Stimulating early years environments can reverse damage caused by lead poisoning
Lead exposure in early childhood can lead to severe cognitive and behavioural impairments in children, lasting well into adulthood.
Children who live in housing stock built before 1978, the year in which lead was banned as an ingredient in paint, are at high risk of being exposed to lead from lead dust or chipping and peeling lead-containing paint in their homes, and although researchers have looked at effects of early life lead exposure on a small number of genes involved in learning, memory, and brain development, until now research was lacking as to the full extent of the toxicity.
New research from Thomas Jefferson University shows that over 3,500 genes in the hippocampus, a part of the brain involved in learning and memory, are affected by lead poisoning.
The work also shows that providing animals with stimulating environments early in life can reverse the large majority of these genetic changes, reinforcing the potentially important role of early-childhood education in combating the effects of lead poisoning.
Dr Jay Schneider, a senior author in the study explained that recent estimates suggest that there are at least a half million children in the U.S. with blood lead levels at or above amounts that can adversely affect cognitive function.
“Our work demonstrates that by providing an enriched early life environment, the adverse effects of lead on the brain may be minimised or potentially reversed, emphasizing how important early childhood interventions may be,” he continued.
Working with Dr Garima Singh, Dr Schneider looked at rats which were exposed to lead from birth to the time of weaning, at 21 days of age.
“Our experiments aimed to replicate conditions of human lead exposure,” says Dr. Singh. “21 days of age for rats is the equivalent to an age of about 2-3 years in humans, which is commonly when lead exposure occurs. That is because crawlers and toddlers are likely to put many things in their mouths including paint chips or toys covered in dust from deteriorating lead paint.”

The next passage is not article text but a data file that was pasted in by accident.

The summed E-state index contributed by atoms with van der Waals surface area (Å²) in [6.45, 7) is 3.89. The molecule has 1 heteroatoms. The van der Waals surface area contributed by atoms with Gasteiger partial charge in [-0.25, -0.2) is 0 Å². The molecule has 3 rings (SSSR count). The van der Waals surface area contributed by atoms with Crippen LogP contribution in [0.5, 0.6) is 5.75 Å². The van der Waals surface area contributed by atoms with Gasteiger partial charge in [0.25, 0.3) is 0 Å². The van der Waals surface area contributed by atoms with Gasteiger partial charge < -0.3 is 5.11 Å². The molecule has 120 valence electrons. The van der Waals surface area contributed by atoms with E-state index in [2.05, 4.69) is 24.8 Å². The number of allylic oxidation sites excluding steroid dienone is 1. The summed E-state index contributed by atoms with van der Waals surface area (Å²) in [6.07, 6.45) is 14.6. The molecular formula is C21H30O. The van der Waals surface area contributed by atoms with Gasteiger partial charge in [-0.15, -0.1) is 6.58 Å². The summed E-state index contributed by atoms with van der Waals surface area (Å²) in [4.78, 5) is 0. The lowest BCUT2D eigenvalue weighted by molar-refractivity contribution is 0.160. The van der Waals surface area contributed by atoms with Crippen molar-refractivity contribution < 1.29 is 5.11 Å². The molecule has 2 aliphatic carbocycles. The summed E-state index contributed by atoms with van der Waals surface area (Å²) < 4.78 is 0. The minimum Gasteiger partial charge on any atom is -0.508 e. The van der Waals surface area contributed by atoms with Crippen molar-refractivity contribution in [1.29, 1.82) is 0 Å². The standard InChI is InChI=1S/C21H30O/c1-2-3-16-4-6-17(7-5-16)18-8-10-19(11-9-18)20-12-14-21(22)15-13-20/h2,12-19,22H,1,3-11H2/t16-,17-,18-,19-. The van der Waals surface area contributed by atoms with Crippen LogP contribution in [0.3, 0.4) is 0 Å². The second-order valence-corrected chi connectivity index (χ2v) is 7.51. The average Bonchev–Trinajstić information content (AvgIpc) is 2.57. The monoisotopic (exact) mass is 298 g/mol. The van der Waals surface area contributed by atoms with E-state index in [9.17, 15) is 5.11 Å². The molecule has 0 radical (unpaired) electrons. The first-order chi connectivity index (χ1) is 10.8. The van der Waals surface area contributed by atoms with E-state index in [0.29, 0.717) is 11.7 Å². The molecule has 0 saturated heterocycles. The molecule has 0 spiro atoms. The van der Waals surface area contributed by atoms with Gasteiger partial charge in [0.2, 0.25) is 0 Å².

From 21 days, the lead-exposed animals were separated into two different housing conditions: ones that were either enriched or ones that lacked stimulation. The so-called enriched cages had more social activity, with a total of six rats, together with chew toys and various things to climb on and burrow through that were changed twice every week for novelty.
The non-enriched cages were smaller, only held three animals and did not contain any additional stimulation.
“We now know that stimulating social environments are as important for rodents as they are for human children, in terms of cognitive and behavioral health and with effects on physical health as well,” Dr Singh explained.
The researchers looked at changes in expression of genes from the part of the brain involved in memory – the hippocampal region. They found that the expression levels of over 3,500 genes were affected by the lead exposure, either abnormally churning out more or less of their gene products.
In rats exposed to lead, the genes affected were amongst those involved in memory and nerve signaling pathways, and also those involved in brain development.
However, approximately 80 per cent of the gene expression changes induced by the lead exposure were reversed in the group of animals that lived in the stimulating environment until day 55, which is roughly equivalent to adolescence in humans.
Additionally, the animals living in the non-enriched environment had memory deficits while the animals living in the enriched environment did not.
“We know that there is no safe level of lead exposure for children,” Dr Schneider emphasised. “Lead can damage the brain and derail normal brain development. However, our work suggests that it may be possible to mitigate the wide-spread adverse effects of lead on the young brain by providing adequate access to stimulating, interesting environments and activities in early childhood and perhaps longer.”
“Unfortunately, these kinds of resources are often not available to the population most at risk for lead poisoning, that is, children who are growing up in impoverished or low socioeconomic environments.”
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